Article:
Pre-Encampment Tour

"Old Main" is the oldest building at the Milwaukee Soldier's Home.

Thursday evening, August 8, 2013, will feature a tour of the historic Milwaukee Soldier’s Home and adjacent Wood National Cemetery.

The establishment of a National Soldiers Homes system was one of the last pieces of legislation signed by President Lincoln prior to his assassination. The Milwaukee Soldiers Home, on the grounds of the Clement J. Zablocki VA Medical Center, is one of the most intact examples of these early soldiers homes.

Completed in 1869, the “Old Main” building, as nicknamed by veterans, was used as a veterans’ residence until the 1970s, while the Ward Memorial Hall, opened in 1881, was once a popular stop for vaudeville and minstrel shows. Built using GAR Post funds in 1894, the Wadsworth Library is still used today for its original purpose. The headquarters building is used today as the meeting site for C.K. Pier Badger Camp 1 and Auxiliary 4, and the 1889 Home Chapel is currently being restored by the Soldiers Home Foundation.

The Milwaukee Soldiers Home campus is the only one of the three original sites to have its majestic Soldiers Home intact, and it is also the only one with the majority of its surrounding recuperative village remaining.

Soldiers Monument at Wood National Cemetery

Soldiers Monument at Wood National Cemetery

The Soldiers Home walls and grounds and memories depict the history not only of veteran care but also of nursing home and institutional care in America. The National Soldiers Home Historic District is listed on both the National and State Registers of Historic Places and in 2011 was designated a National Landmark.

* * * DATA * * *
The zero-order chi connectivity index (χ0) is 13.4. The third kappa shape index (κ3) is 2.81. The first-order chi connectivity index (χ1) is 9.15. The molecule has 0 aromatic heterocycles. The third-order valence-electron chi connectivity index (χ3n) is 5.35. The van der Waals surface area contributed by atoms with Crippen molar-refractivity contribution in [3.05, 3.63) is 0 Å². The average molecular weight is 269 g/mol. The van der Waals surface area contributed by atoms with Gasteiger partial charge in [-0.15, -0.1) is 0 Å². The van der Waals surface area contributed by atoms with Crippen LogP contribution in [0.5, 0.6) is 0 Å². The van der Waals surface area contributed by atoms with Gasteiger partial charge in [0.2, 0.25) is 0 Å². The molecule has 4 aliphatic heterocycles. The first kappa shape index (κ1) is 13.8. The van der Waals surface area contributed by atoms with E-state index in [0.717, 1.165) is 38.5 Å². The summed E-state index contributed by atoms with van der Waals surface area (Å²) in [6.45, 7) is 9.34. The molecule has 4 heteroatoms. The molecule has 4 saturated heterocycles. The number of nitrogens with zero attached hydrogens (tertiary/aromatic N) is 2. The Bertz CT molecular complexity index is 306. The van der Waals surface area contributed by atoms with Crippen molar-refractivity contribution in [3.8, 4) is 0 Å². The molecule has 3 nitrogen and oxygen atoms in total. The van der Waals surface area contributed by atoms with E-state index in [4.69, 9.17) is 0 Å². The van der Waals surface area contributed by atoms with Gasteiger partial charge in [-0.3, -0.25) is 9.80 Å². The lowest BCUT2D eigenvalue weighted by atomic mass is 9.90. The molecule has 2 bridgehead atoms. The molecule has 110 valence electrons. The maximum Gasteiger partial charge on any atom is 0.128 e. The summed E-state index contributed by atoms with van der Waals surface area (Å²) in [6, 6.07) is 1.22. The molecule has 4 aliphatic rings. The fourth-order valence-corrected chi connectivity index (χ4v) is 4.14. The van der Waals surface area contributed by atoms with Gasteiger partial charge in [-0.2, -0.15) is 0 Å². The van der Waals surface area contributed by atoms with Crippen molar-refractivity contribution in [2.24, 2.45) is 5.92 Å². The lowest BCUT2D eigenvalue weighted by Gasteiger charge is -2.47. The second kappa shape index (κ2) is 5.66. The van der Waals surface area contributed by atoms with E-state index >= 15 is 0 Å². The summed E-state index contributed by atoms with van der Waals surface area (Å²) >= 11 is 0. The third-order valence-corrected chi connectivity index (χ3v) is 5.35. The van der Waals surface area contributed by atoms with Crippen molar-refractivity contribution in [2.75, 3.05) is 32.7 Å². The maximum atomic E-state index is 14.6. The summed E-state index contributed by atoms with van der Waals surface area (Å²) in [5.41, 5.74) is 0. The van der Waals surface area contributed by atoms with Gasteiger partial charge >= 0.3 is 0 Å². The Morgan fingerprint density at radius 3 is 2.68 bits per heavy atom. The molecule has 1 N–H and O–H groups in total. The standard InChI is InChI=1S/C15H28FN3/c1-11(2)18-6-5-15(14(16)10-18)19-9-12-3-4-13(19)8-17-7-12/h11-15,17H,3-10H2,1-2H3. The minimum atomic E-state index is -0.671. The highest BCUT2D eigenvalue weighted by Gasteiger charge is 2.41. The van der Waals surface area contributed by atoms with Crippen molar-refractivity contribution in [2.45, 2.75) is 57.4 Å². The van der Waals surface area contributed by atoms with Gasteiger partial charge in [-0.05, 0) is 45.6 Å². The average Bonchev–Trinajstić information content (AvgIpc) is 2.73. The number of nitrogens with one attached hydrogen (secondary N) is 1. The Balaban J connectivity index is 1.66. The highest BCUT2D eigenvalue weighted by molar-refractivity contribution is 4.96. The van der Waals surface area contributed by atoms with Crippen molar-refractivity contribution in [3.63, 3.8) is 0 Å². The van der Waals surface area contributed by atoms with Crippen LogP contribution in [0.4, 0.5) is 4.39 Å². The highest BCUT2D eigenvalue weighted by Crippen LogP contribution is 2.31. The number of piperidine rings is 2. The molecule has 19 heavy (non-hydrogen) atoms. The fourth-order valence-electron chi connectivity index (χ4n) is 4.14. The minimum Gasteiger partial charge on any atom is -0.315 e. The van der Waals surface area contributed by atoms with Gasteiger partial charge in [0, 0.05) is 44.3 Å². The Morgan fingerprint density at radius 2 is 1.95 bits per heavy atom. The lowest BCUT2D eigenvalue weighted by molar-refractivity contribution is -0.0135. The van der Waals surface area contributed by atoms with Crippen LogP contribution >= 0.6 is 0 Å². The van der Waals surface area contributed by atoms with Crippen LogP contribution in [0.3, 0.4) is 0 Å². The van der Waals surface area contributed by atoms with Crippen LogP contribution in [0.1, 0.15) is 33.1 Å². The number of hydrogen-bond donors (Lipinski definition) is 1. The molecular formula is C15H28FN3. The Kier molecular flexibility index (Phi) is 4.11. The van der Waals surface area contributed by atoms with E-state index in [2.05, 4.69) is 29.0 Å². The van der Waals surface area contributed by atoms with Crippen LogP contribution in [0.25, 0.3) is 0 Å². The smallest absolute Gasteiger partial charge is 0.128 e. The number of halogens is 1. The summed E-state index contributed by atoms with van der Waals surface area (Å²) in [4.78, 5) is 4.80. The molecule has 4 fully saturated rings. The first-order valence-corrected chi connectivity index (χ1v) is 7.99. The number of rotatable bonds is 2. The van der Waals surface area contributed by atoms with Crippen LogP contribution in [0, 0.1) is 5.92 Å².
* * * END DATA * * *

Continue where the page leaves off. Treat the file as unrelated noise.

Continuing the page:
In all, the National Soldiers Home Historic District houses 25 post-Civil War and early 20th Century buildings as well as the oldest two-thirds of Wood National Cemetery and dozens of park-like acres.

Most prominent in the tranquil grounds is Wood National Cemetery, the final resting place of some 37,000. Since the first burial in 1871, the cemetery has become the final home for U.S. soldiers and veterans from the War of 1812 to Iraqi Freedom. Massive park grounds once filled the site and welcomed 300,000 visitors annually at the end of the 19th Century. Today, the sense of parkland remains strong, though only one of four original lakes still holds waterLake Wheeler.

Statue of "The Hiker" overlooks Ward Memorial Theater (at left). The tower of "old Main" rises above the trees in the background.

Statue of "The Hiker" overlooks Ward Memorial Theater (at left). The tower of "old Main" rises above the trees in the background.

Be sure to pre-register for this special evening tour. Limited space is available.